We stop up ahead and the camels are tied to seperate trees. Sankar unties the working steed from his cart and removes the heavy saddle, lays it on the ground and knots the rope around it. The camel flops onto his side and rolls in the hot sand.
We lay blankets in the shade of the cart and Sarad collects firewood. Sankar makes a tiny fire and chops vegetables, mixes a bowl of spices together and whips up a tasty curry. Sarad pours flour into a big metal dish and kneads it with water, then rolls the mixture into an extensive collection of doughy golf balls and rolls them out. He throws one on a flat metal plate over the fire and at the last minute, tosses it into the coals to bubble up. Chapatti!
Our plates are refilled three, four, five times, no matter how much we protest. Stuffed, the four of us find our own little spots in the shade and indulge in an afternoon siesta. When we wake up, we scrub the dishes with sand until they sparkle. I’m so hot I want to pour one of our precious waterbottles over myself. Sankar shows us how to wrap our scarves around our head like real desert people. We look like idiotic tourists.
After another shit show from Shuman and a rather unentertaining one from Calou, we’re back on the ambling quadrupeds. Our legs slap against their bellies like ragdolls. After an hour, the circulation to our lower extremities has been stemmed entirely and the only reason we know they won’t have to be amputated is we can still feel something–the throbbing pain on the inside of our thighs where the wood slats of the saddles dig in.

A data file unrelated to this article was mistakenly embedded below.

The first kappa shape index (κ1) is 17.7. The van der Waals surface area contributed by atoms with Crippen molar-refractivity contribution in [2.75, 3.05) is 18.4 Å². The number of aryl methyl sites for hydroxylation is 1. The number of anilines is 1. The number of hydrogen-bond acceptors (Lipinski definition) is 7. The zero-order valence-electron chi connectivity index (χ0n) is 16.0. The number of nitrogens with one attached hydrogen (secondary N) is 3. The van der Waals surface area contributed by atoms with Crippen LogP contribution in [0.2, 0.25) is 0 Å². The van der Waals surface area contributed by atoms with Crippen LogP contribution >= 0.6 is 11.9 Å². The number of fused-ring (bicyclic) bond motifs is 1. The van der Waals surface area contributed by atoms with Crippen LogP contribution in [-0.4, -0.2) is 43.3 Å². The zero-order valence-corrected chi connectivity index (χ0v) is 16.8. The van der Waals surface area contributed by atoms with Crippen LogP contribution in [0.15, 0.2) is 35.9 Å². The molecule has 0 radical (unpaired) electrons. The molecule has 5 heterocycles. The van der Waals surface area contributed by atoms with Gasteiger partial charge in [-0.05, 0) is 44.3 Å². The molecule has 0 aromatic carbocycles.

“Relax,” Sarad says. “Cart.”
So they’re mind readers, too. We cowboy walk to the cart and our legs prickle as the blood slowly seeps back in.
Soon we discover another English word they know.
We stop at a village and purchase the only bottle of 8% beer at the single shop. We trot along and each sip our quarter of the cold brew and it’s gone too quickly. Marnie and I jump on our camels for the rest of the trek to our final spot for the day.
We pull up onto a sandy ridge and set up camp: a tarp thrown over the cart and blankets laid out underneath. Our camel men collect wood and start a fire. Sankar’s phone rings. He talks for a bit, then hands the phone to Marnie.
“Vino,” he says.
Vino is calling to check up on us. Considering we are in the middle of the desert with two strange men who don’t speak English, this gesture is incredibly appreciated.
Marnie and I pour four rum and cokes, hand a couple to our Hindu counterparts and sip the boozy cola as we watch them make daal and rice and another giant stack of chapatti.
We sit around the fire as the bruised sky silhouettes the humps of Calou and Shuman. We find out Sarad is fifteen, and Sankar is his uncle. The kid is left to do most of the washing up on his own, so we give him a hand. The red sun has left the moon stranded in its almost full-circled glory, and it lends a beam for us to get ready for bed without needing a flashlight.
We wonder why we don’t have our own tent, which Vino had told us was part of the camping set-up, and shrug it off. By 8:30 p.m. we’re all under our own blankets, me on the end by Marnie, Sankar next to her and Sarad at the other end, next to the big cart wheels.
Marnie and I nearly wet our sandy beds laughing about things our camel men would never understand. Sankar let’s out a chuckle when our laughs become so ragged and uncontrolled that snorts escape my nose.
We fall asleep laughing.